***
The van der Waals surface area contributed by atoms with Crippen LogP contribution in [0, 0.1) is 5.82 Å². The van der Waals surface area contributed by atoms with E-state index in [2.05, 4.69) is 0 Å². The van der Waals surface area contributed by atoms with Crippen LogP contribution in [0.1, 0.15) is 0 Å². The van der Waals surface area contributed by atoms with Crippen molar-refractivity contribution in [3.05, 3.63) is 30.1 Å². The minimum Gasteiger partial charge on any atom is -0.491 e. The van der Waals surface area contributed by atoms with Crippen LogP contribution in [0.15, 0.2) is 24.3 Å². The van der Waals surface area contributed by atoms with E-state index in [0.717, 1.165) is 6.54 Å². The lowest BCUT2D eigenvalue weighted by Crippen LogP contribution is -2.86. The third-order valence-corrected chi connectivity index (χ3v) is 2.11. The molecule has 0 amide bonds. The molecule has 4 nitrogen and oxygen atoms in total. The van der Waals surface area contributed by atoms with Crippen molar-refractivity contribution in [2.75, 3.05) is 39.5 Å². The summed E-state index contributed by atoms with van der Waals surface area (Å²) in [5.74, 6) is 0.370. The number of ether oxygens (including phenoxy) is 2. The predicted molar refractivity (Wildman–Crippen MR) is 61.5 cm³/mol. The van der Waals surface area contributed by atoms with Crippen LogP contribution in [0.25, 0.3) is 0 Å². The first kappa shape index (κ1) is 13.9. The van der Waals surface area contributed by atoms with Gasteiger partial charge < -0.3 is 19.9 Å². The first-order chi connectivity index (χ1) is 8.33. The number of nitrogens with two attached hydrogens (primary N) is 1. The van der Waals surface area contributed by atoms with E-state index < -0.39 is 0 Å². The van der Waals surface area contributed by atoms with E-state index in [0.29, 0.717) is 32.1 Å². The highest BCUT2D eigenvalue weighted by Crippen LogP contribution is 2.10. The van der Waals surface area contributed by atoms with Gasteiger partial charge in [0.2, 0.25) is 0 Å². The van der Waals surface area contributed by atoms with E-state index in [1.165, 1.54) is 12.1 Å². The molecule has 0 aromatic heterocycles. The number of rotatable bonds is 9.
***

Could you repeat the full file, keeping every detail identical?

The van der Waals surface area contributed by atoms with Crippen LogP contribution in [0, 0.1) is 5.82 Å². The van der Waals surface area contributed by atoms with E-state index in [2.05, 4.69) is 0 Å². The van der Waals surface area contributed by atoms with Crippen LogP contribution in [0.1, 0.15) is 0 Å². The van der Waals surface area contributed by atoms with Crippen molar-refractivity contribution in [3.05, 3.63) is 30.1 Å². The minimum Gasteiger partial charge on any atom is -0.491 e. The van der Waals surface area contributed by atoms with Crippen LogP contribution in [0.15, 0.2) is 24.3 Å². The van der Waals surface area contributed by atoms with E-state index in [0.717, 1.165) is 6.54 Å². The lowest BCUT2D eigenvalue weighted by Crippen LogP contribution is -2.86. The third-order valence-corrected chi connectivity index (χ3v) is 2.11. The molecule has 0 amide bonds. The molecule has 4 nitrogen and oxygen atoms in total. The van der Waals surface area contributed by atoms with Crippen molar-refractivity contribution in [2.75, 3.05) is 39.5 Å². The summed E-state index contributed by atoms with van der Waals surface area (Å²) in [5.74, 6) is 0.370. The number of ether oxygens (including phenoxy) is 2. The predicted molar refractivity (Wildman–Crippen MR) is 61.5 cm³/mol. The van der Waals surface area contributed by atoms with Crippen LogP contribution in [0.25, 0.3) is 0 Å². The first kappa shape index (κ1) is 13.9. The van der Waals surface area contributed by atoms with Gasteiger partial charge < -0.3 is 19.9 Å². The first-order chi connectivity index (χ1) is 8.33. The number of nitrogens with two attached hydrogens (primary N) is 1. The van der Waals surface area contributed by atoms with E-state index < -0.39 is 0 Å². The van der Waals surface area contributed by atoms with E-state index in [0.29, 0.717) is 32.1 Å². The highest BCUT2D eigenvalue weighted by Crippen LogP contribution is 2.10. The van der Waals surface area contributed by atoms with Gasteiger partial charge in [0.2, 0.25) is 0 Å². The van der Waals surface area contributed by atoms with E-state index in [1.165, 1.54) is 12.1 Å². The molecule has 0 aromatic heterocycles. The number of rotatable bonds is 9.